First direct-to-consumer companies rely on large amounts of capital and low-cost digital marketing to grow rapidly. But as this sector matures, capital is more constrained, social media is more disruptive, and customer acquisition costs are rising. DTC companies need new marketing methods to find today’s customers, and the 4Cs – content, consumers, creators, and artists – can help.
In the early days of direct-to-consumer (DTC) brands, we saw companies engage in innovative tactics to gain media and PR to help them achieve organic (as opposed to paid) marketing. Casper, the online mattress retailer, did Nap-Mobiles which allows potential customers to test their beds. Airbnb (formerly AirBed and Almusal) is doing a special edition cereal boxes which generated buzz and revenue. Some DTC companies are optimizing their packaging to be “Instagrammable,” enticing people to post unboxing videos organic. Over time, these tactics have become commonplace and therefore ignored. Newer brands have a harder time breaking through the noise.
In those early days, companies were also able to effectively use social media (especially Facebook) to reach their customers and convince them to buy their offerings. The cost and efficiency of acquiring customers through digital channels makes it profitable, and favorable investment markets allow companies to raise capital and spend large amounts on customer acquisition. . Over time, more and more companies began to advertise heavily on social media, making the space more crowded and making it harder to break through the ad clutter.
In recent years, customer acquisition costs (CAC) in digital channels RISE, which makes these channels a small strategy for economic growth. In addition, markets are cooling DTC brands, making them more cash-strapped. In addition, between privacy concerns and Apple’s iOS 14 CHANGES, Facebook has become less effective in targeting customers, reducing the overall efficiency of digital customer acquisition. These changes have led brands to find ways to reinvent organic marketing.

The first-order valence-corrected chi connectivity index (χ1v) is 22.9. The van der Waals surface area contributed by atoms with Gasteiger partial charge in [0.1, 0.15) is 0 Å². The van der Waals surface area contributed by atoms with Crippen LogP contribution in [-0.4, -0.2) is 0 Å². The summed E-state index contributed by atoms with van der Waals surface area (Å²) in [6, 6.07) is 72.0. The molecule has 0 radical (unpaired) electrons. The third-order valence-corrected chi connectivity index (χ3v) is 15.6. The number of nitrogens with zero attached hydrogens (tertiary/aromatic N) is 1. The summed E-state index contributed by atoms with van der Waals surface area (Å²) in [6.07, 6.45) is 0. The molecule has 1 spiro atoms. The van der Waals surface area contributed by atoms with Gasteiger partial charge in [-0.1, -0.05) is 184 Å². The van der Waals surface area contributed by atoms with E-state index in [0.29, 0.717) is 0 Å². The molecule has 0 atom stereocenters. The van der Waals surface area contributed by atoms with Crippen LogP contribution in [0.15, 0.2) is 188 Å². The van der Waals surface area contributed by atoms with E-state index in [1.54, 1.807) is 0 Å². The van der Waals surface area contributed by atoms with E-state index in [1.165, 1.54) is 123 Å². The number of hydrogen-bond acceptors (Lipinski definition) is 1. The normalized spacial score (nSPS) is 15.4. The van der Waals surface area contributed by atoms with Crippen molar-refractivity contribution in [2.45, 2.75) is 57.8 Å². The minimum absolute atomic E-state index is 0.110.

Facing these challenges in 2023, new DTC brands, as well as existing brands, must develop strategies that will allow them to generate organic attention and sales. To that end, they can use the 4 C’s to create organic marketing:
Brands should invest time and effort in creating compelling content that will attract consumers. In the early days of DTC, colorful and creative advertisements made it effective. Casper Mattress was one of the first to create cartoon ads that were more unique and engaging compared to traditional mattress ads. Magic Spoon, a high-protein/low-carb cereal brand, created a colorful ad that communicates the brand’s value: It’s one of the first “us” vs. “them” ad copy on social media, depicting that brand has more protein and less carbs compared to traditional cereal. Hubble Contact Lenses has found success with ads that include articles about the brand, and quizzes about contact lens practices. Brands are also investing in creating blogs and how-to articles to drive traffic to their website and to convince consumers that they are more than a product brand, but a lifestyle and experience environment. of the thing.
In 2023, video and Rolls social media rule. Companies need to quickly adapt to this new medium and create video content to ensure they are top of mind for consumers. While it’s impossible to predict what will gain traction and go viral, generating many different ideas can lead to a winner.